The Lascaux caves are located in the Dordogne region of south west of France near the small town of Montignac which is in the Vezere valley. The cave entrance is 180 metres above sea level and 110 metres above the valley floor.
The caves were formed when cracks in the rock created shelters and crevaces. Then after freezing and drying out the caves became larger, eventually forming a long horizontal cave that humans could use. The total length of the Lascaux Cave is 235 metres. The main sections of the cave are: the Hall of the Bulls, the Axial Gallery, the Passage way, the Nave, the Chamber of the Felines, the Shaft and the Apse.
Ancient homonids inhabited the Lascaux caves because they were a save haven from predators and also a place to keep warm. From the date of the paintings and other remains found at the cave site, prehistorians believe that the Neanderthal inhabitants of this part of Europe used the caves around 17000 years ago during the last ice age.The archaeologists who have studied the caves found artists tools, knives and scraps of food. They also found flints , arrow heads, fish hooks and needles. Many of these items are made from reindeer bone from the reindeer that they hunted. For more on homonids see humans.
Paintings and carvings
How the paintings were made.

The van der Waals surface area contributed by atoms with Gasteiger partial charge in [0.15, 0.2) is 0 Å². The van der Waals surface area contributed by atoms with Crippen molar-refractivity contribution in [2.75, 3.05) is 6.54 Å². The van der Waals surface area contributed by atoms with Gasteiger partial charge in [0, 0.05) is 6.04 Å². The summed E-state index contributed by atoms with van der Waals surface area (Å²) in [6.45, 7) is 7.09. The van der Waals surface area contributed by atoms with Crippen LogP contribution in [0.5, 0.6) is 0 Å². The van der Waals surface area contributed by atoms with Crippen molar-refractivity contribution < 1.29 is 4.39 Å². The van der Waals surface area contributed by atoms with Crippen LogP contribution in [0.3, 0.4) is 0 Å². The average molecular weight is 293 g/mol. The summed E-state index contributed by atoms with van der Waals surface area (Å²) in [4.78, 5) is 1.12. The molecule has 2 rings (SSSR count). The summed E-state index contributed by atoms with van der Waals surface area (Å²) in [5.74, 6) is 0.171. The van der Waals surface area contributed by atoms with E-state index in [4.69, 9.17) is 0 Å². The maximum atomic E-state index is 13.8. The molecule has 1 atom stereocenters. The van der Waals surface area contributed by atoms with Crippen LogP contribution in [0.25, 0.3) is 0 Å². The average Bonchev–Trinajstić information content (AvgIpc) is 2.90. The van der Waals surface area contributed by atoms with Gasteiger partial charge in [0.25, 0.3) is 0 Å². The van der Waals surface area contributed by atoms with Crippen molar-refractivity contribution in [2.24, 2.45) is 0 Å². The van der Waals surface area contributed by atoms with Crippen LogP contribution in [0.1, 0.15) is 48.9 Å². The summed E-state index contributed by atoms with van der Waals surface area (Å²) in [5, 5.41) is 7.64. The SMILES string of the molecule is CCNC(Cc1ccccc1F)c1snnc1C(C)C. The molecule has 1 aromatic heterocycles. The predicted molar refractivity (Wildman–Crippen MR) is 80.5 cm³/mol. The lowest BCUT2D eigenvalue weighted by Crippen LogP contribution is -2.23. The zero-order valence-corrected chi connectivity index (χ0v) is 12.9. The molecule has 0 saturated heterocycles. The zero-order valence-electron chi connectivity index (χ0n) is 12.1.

The artists used scaffolding to reach high up in the cave. They used stone lamps with wicks made of lichen and animal fat for fuel so that they could see.
The pigments used to make the pictures include yellow, red and black. These colours were made from minerals such as powdered hematite, calcium phosphate and manganese dioxide. The artists brought some of these from over 50 km away. The powders were mixed with reindeer fat to make it easy to use.
The paintings in the Lascaux cave are important because they tell us about how the Neanderthal people lived and hunted. The paintings also suggest something about their beliefs. The paintings are of bison, deer, cows, ibex, bulls and horses. Scientists who studied the art think that the paintings of the bulls are actually of Aurochs which have been extinct for more than 350 years. Because the paintings include hunting scenes these may have been painted to ensure a successful hunt. Many of the paintings also include arrows and spears.
Apart from the paintings there are more than 1500 carvings carved into the rock wall in the Passage of the Nave and the Apse. The carvings are of deer , cows and horses.
Rediscovering the cave
In 1940 a dog fell in a hole and the four boys who owned the dog went in after it and saw that it connected to more chambers and came back later with their teacher, rope and lanterns to explore the cave. Once the caves had been rediscovered they were open to the public and around 100000 people came to see the art every year.
The Lascaux Caves were originally open to public and soon had issues. Green algae and white lime stone deposits started to appear on the stone walls. This was caused by millions of visitors breathing out carbon dioxide. So they made a replica cave using the same materials the cavemen would have used. This second cave was called Lascaux II and was opened in 1983. The replica was built on a hillside 198m away from the actual cave. Inside there are copies of the paintings and carvings from the origional cave.
The layout of the Lascaux Caves
a cave painting of a horse in Lascaux Cave
The location of the Lascaux Caves in France